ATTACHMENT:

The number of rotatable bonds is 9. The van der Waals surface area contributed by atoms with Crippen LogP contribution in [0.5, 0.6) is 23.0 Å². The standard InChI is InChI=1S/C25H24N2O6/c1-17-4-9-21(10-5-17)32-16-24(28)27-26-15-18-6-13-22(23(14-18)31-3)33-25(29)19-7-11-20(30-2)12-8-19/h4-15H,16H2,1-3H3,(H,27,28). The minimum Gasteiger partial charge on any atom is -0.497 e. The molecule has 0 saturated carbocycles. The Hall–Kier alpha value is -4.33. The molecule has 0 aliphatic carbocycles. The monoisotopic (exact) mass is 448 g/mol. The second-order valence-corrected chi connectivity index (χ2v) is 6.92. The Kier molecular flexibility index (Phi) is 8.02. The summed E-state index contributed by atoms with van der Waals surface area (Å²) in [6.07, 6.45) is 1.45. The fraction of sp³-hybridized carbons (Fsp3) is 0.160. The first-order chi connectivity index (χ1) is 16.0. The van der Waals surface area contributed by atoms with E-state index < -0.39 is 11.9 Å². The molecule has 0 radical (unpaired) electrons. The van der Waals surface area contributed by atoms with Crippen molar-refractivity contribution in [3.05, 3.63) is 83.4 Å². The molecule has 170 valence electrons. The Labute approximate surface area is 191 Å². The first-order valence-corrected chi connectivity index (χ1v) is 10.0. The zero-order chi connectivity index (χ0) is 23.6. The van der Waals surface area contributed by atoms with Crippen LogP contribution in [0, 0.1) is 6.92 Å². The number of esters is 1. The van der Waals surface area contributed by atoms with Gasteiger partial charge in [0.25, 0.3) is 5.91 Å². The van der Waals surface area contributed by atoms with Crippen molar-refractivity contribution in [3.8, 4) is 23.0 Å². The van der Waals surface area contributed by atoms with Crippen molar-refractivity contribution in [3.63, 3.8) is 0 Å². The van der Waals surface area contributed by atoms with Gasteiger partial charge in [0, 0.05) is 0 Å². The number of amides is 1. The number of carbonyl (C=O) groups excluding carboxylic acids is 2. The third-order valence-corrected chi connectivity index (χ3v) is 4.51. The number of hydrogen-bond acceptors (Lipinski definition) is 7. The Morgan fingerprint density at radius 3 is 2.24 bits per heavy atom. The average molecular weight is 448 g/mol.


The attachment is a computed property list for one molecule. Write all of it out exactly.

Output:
The number of rotatable bonds is 9. The van der Waals surface area contributed by atoms with Crippen LogP contribution in [0.5, 0.6) is 23.0 Å². The standard InChI is InChI=1S/C25H24N2O6/c1-17-4-9-21(10-5-17)32-16-24(28)27-26-15-18-6-13-22(23(14-18)31-3)33-25(29)19-7-11-20(30-2)12-8-19/h4-15H,16H2,1-3H3,(H,27,28). The minimum Gasteiger partial charge on any atom is -0.497 e. The molecule has 0 saturated carbocycles. The Hall–Kier alpha value is -4.33. The molecule has 0 aliphatic carbocycles. The monoisotopic (exact) mass is 448 g/mol. The second-order valence-corrected chi connectivity index (χ2v) is 6.92. The Kier molecular flexibility index (Phi) is 8.02. The summed E-state index contributed by atoms with van der Waals surface area (Å²) in [6.07, 6.45) is 1.45. The fraction of sp³-hybridized carbons (Fsp3) is 0.160. The first-order chi connectivity index (χ1) is 16.0. The van der Waals surface area contributed by atoms with E-state index < -0.39 is 11.9 Å². The molecule has 0 radical (unpaired) electrons. The van der Waals surface area contributed by atoms with Crippen molar-refractivity contribution in [3.05, 3.63) is 83.4 Å². The molecule has 170 valence electrons. The Labute approximate surface area is 191 Å². The first-order valence-corrected chi connectivity index (χ1v) is 10.0. The zero-order chi connectivity index (χ0) is 23.6. The van der Waals surface area contributed by atoms with Crippen LogP contribution in [0, 0.1) is 6.92 Å². The number of esters is 1. The van der Waals surface area contributed by atoms with Gasteiger partial charge in [0.25, 0.3) is 5.91 Å². The van der Waals surface area contributed by atoms with Crippen molar-refractivity contribution in [3.8, 4) is 23.0 Å². The van der Waals surface area contributed by atoms with Crippen molar-refractivity contribution in [3.63, 3.8) is 0 Å². The van der Waals surface area contributed by atoms with Gasteiger partial charge in [0, 0.05) is 0 Å². The number of amides is 1. The number of carbonyl (C=O) groups excluding carboxylic acids is 2. The third-order valence-corrected chi connectivity index (χ3v) is 4.51. The number of hydrogen-bond acceptors (Lipinski definition) is 7. The Morgan fingerprint density at radius 3 is 2.24 bits per heavy atom. The average molecular weight is 448 g/mol.